IATR’s 2nd Annual Regulatory Boot Camp Graduation Ceremony, for completing the basic transportation regulatory training in the areas of transportation regulation history, licensing, enforcement, management, rulemaking, legislative and procurement processes.

The 31th Anniversary Conference of the International Association of Transportation Regulators (IATR) in Philadelphia was one for the books. With a good mix of Rocky references and new perspectives, I can assure you that the theme of “Regulatory Freedom” rang loud and clear throughout the conference. The Philadelphia Conference acted as “Constitutional Convention,” where we revisited what we do, why we do it and how we can do it better – working together under a new paradigm and charting a new course for our future.

IATR President, Matthew W Daus, Esq., delivering the State of the IATR Speech.


See the full video here  https://bit.ly/2zVZ87p

What is “IATR Regulatory Freedom?”

New Members, Partnerships, Committees, Issues & Projects!

2018 was the first time an IATR conference was named after a song, performed by Sir Elton John about his friend Billie Jean King & the “World Team Tennis” team known as the “Philadelphia Freedoms.” Our conference was held only days after the U.S. Open wrapped up and fell just around the time of the 35th year anniversary of King and Bobby Riggs’ “Battle of the Sexes.” This theme had an extra-special meaning given the growing number of female regulators in the IATR’s ranks over the last several years, and the great work they are doing for the public.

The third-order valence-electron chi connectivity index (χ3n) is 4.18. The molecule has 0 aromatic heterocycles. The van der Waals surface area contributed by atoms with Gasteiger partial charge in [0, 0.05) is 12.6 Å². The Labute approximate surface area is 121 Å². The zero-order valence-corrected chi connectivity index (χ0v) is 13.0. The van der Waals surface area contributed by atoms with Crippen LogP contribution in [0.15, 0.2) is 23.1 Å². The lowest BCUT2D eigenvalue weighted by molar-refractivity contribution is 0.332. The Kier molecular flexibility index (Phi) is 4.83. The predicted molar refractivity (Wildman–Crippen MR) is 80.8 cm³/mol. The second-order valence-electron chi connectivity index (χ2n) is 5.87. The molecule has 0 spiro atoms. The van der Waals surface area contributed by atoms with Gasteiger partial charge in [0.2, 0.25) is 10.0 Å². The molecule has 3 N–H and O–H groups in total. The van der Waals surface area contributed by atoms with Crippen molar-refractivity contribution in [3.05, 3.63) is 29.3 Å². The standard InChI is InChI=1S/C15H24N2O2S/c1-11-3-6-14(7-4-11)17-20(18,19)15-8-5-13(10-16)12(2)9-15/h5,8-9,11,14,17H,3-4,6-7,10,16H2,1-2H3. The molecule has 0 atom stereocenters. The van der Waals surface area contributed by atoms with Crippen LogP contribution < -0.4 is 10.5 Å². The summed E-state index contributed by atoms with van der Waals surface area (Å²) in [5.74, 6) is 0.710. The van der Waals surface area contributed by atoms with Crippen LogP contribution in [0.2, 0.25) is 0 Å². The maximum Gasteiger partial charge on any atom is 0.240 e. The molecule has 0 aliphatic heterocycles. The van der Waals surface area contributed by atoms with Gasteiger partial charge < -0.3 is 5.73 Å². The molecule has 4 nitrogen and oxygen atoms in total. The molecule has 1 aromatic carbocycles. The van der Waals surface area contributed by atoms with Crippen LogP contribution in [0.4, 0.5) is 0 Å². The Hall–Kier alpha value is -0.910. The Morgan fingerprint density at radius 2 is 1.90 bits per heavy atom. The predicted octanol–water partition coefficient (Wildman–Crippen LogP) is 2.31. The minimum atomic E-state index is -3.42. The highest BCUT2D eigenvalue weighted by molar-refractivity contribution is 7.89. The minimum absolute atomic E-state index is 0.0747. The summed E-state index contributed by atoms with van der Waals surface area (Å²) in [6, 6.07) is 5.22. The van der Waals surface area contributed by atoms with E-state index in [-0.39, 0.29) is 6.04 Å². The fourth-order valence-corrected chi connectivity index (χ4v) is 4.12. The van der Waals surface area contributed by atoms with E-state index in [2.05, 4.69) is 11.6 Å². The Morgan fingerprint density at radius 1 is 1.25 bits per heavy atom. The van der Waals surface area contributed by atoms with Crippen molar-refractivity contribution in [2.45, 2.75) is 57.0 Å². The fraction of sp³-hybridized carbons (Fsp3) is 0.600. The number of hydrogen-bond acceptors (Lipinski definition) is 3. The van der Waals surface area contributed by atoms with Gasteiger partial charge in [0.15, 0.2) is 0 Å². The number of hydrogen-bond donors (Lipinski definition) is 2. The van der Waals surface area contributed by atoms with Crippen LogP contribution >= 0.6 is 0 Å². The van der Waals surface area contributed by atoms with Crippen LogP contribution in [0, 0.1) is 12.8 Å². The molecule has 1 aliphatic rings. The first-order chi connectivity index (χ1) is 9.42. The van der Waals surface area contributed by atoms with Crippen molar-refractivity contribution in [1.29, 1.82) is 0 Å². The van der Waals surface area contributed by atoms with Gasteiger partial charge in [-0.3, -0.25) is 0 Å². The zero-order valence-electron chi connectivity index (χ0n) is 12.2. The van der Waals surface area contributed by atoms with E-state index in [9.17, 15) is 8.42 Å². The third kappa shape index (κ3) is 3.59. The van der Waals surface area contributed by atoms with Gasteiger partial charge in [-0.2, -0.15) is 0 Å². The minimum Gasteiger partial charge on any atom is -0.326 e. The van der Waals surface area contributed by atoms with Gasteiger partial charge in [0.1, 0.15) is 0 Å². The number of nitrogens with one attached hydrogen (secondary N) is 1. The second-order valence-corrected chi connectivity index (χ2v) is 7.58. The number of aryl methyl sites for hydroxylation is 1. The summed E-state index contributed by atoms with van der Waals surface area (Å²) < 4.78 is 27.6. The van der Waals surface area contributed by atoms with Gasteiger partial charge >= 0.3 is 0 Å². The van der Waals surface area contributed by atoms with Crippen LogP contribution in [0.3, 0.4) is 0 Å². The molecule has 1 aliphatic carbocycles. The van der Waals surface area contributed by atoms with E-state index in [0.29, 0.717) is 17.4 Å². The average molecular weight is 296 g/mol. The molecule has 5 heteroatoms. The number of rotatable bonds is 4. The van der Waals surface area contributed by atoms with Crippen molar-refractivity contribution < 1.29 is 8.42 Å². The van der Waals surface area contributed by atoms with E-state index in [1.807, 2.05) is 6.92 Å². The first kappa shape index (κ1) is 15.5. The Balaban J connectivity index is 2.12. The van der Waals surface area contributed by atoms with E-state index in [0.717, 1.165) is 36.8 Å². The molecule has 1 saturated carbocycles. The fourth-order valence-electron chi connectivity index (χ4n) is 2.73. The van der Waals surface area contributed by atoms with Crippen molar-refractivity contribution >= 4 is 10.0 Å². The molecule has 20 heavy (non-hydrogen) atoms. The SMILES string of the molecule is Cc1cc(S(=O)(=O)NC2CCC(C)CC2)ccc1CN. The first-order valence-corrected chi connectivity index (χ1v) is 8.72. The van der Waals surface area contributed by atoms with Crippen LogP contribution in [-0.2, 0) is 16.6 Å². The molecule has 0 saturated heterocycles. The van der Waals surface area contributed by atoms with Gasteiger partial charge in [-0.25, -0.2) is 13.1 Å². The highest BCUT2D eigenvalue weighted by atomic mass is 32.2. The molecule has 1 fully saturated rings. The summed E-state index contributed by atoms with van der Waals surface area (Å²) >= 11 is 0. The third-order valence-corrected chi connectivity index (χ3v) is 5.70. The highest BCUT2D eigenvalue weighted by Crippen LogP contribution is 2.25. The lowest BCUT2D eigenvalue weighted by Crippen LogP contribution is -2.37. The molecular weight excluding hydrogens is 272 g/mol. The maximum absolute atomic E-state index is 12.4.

For the IATR, “Regulatory Freedom” means many things, including: freedom from the past – in terms of incumbent ideas and old ways of regulating; ensuring the freedom of mobility through wheelchair accessibility; ensuring freedom of choice for consumers by promoting competition; ensuring safety and equitable access to services; and freedom from political or undue influences – or regulatory independence. At its 31st Annual Conference, and throughout the year, IATR promotes regulatory freedom from old ideas through its new advisory board and multi-modal integration partnerships, as well as its very active Technology & Innovation Committee work. The IATR also promotes accessibility & equity through its data challenges and hack-a-thons, its accessible transportation committee work, including model regulations for accessible reform. Finally, the best way to guard against political influences is through the gathering and use of data and facts to establish best regulatory practices, and make sound policy to protect the public trust.

There are many new initiatives underway to secure a future of regulatory freedom, including new committees and membership benefits for IATR members. The IATR, following the lead of its successful Canadian Regulators Committee, will be creating an “Australian Regulators” Committee, and other geographical groups will be created based upon need and interest. Also, the IATR’s new Transportation Network Company (TNC) Regulators’ Committee, which comprises an entire group of new regulators, will be joined by a new “Safety” Committee as well. These “regulator only” committees share best practices and information in order to help each jurisdiction do a better job, and this year featured speakers and more formal presentations will be provided so that IATR educational efforts can continue year-round.

For some committee calls, and as part of every conference moving forward, the IATR now offers professional service credits for many of its sessions (especially the Boot Camp sessions). This includes continuing legal education credits in all 50 US States, as well as urban planning and engineering credits. The IATR has also decided to continue doing one or more hack-a-thons every year and to grow its Data Commons repository of multi-modal transportation trip data (housed at UC Berkeley). The IATR Data Commons will continue to be used by students, start-ups and academics competing in hack-a-thons or data challenges, and as information to help fellow regulators – whether to prepare legislative testimony, issue internal or external studies or reports, or to conduct benchmarking.